Fashion Advice for the Short and Stumpy

November 20, 2020 by  
Filed under Humor, Stories

By Carol Barnier –

There is a woman in my church who is always pulled together. She is sweet, kind, thoughtful, funny AND…she is always perfectly dressed. I mean perfectly. She is just the picture of lovely. Her colors always complement her creamy complexion, they fit her beautifully, and they have just a bit of snazzy to them – enough to make me look at her with admiration…

…which I then follow up with a look of resignation. . .

…which is usually translated into a sigh when I pause to consider my own appearance at that moment. I have two (count them: one, two) “church skirts” that I typically pull out; one is for cooler weather, the other for warmer weather. (I previously had an additional beloved swirly summer skirt but I was informed by the committee-for-unsightly-in-church-offenses that it made me look like a tired bohemian Gypsy. Skirt now retired. Made into lovely throw pillows.)

But now, as I look upon this pulled together woman…let’s call her Grace, (what else) who wafts in each and every Sunday morning looking like a catalog cover, I decided it was time to actually choose my clothing with forethought and proactive intention. Gone will be my previous methodology which basically was “Does it cover my person and was it clean at some point in recent memory?”

Choose Your Shape—I began to research my topic with enthusiasm. My study quickly took me to the science of body shapes. First, I learned, one must “dress to their shape.” My many years of raising preschoolers taught me that round is indeed, also a shape, but apparently it has been callously cast aside by the fashion shape selection police. So while “round” might best suit me, apple, pear and rectangle are the standard industry choices.

Create Proportion—Next I was informed that puffy sleeves add extra dimension to one’s top half if one already has more than enough dimension to one’s bottom half. But further reading revealed that puffy sleeves are not recommended if one has either an abbreviated neck or extra flappery in the neck region. No suggestions if one has all of the above.

Height Assessment—Additionally I learned that certain accommodations can be made if one is too short. To give you perspective: I once stood behind a podium to give a speech and was later accused on an audience survey of having sat down the whole time. Apparently only my head could be seen, given a frightening rendition of the oft used “talking head.” All my animated gestures and meaningful body language were completely lost.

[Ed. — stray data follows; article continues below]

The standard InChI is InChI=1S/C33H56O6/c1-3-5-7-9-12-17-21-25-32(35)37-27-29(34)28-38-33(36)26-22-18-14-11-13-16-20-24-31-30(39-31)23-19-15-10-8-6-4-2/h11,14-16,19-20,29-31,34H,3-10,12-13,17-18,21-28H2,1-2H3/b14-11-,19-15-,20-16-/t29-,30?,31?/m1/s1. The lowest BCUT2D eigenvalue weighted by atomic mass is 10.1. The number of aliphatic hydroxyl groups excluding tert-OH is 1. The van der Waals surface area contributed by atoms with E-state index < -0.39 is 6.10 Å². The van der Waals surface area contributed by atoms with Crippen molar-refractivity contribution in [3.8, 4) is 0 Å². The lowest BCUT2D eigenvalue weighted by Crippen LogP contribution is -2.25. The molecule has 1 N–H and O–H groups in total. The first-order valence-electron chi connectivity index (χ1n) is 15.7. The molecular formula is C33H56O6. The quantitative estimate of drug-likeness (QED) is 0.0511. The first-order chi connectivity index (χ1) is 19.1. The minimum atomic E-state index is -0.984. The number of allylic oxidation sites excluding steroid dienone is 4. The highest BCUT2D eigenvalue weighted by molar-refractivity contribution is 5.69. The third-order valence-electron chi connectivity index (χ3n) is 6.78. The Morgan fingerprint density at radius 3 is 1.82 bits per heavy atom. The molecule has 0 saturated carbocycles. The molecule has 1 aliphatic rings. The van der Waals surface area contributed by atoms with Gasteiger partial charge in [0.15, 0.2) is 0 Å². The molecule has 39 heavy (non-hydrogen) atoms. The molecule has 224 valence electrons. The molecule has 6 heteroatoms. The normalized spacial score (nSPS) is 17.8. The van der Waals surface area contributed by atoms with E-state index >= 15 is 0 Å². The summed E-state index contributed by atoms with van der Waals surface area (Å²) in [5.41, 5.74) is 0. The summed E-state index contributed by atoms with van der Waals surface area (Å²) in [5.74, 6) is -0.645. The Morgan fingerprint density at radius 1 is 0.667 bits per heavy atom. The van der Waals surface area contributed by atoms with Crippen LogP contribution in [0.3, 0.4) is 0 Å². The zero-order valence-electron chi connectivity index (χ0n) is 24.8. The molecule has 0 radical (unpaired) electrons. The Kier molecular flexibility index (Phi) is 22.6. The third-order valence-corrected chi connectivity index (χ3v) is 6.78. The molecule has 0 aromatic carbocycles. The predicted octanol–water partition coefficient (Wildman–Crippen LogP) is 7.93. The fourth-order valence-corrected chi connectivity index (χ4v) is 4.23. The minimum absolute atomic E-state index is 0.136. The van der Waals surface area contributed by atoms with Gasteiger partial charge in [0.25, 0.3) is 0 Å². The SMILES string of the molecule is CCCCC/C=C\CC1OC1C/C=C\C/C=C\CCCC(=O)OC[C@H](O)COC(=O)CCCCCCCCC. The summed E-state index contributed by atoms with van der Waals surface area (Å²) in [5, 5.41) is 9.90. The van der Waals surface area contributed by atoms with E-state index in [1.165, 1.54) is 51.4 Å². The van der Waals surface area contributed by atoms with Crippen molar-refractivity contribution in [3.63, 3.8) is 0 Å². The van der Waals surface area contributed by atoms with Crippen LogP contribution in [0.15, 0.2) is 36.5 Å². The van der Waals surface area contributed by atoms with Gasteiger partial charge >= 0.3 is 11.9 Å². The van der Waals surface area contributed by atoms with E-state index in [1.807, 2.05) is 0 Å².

For those with such linear deficiencies, fashion authorities state that one must take hem lines to just above the knee to give a better sense of proportion. But a tad later, in the exact same article, they mention that if, however, one has pudgy knees, the hem length is better just below above said knee pudge.

How had they determined that you were only permitted one body flaw per person? Why hadn’t I gotten that memo long ago?

I continued to follow the lengthy flow chart of questions designed to lead me to the perfect fashion choice, which in the end…big sigh…was a burkha.

One day, when I am finally successful in taking my shape from round to apple or pear, I shall astound them all…even Grace…with my Sunday morning style. But till then, you’ll find me in my American Burkha (read that—winter pajamas) working on my latest book: Fashion Advice for the Short and Stumpy.

Not Yet Ready to Titus

October 18, 2020 by  
Filed under Humor, Stories

By Carol Barnier –

I should have seen it coming. The Bible says, “For everything, there is a season,” but somehow I missed that memo saying “. . .and Missy, your Autumn approacheth.”

It’s true, I no long qualify for MOPS. I haven’t had a preschooler in, well, awhile. My calendar no longer schedules play dates, but rather, testing dates for the SAT, and ACT.

Whether I’ve taken note or not, time is marching on in my life, even though I’ve made every attempt to age only on alternate leap years. But I think it hit me hardest when I was approached by a lovely young woman in my church asking me to assist in a program. I assumed I was about to be asked to help in the nursery, to perhaps teach Sunday School. But no. . . instead, she asked me to become. . . wait for it. . .a Titus woman. The surest sign that you have aged is being asked to become a mentor to younger married women, which of course means that you are no longer one of them.

I don’t know if my face gave testimony to my shock, but inside I felt the sudden stirrings of rheumatism, and a shocking need for more fiber.

Now I know it’s an honor to receive such a request but I have problems even with the name. Titus. Think of it. It rhymes with Phlebitis, Gastritis, Hemorrhaging Encephalitis—ALL good words to stay away from.

Nonetheless, since it’s an honor, perhaps I could manage it. I decided to go home and look up just what this job description entails.

Have the older women. . .[ah. . .that’s supposed to be me I think. . . joy] to be reverent in the way they live.

Uh oh. We may have a problem right off the bat. My humor is often described as IR-reverent. Perhaps I’m not qualified for this matronly honor after all.

She is not to be a slanderer. Okay, I think I’m good there. In fact, I sincerely hope that I’m more a Barnabus—you know, an encourager and keeper of the heart rather than a slanderer. Moving on.

She is not to be addicted to much wine. . .

That one’s easy. I don’t even like wine. But if addiction is the key word here, I must confess to a less-than-healthy relationship with my morning cup of coffee. My favorite mug reads “I drink coffee for YOUR protection.”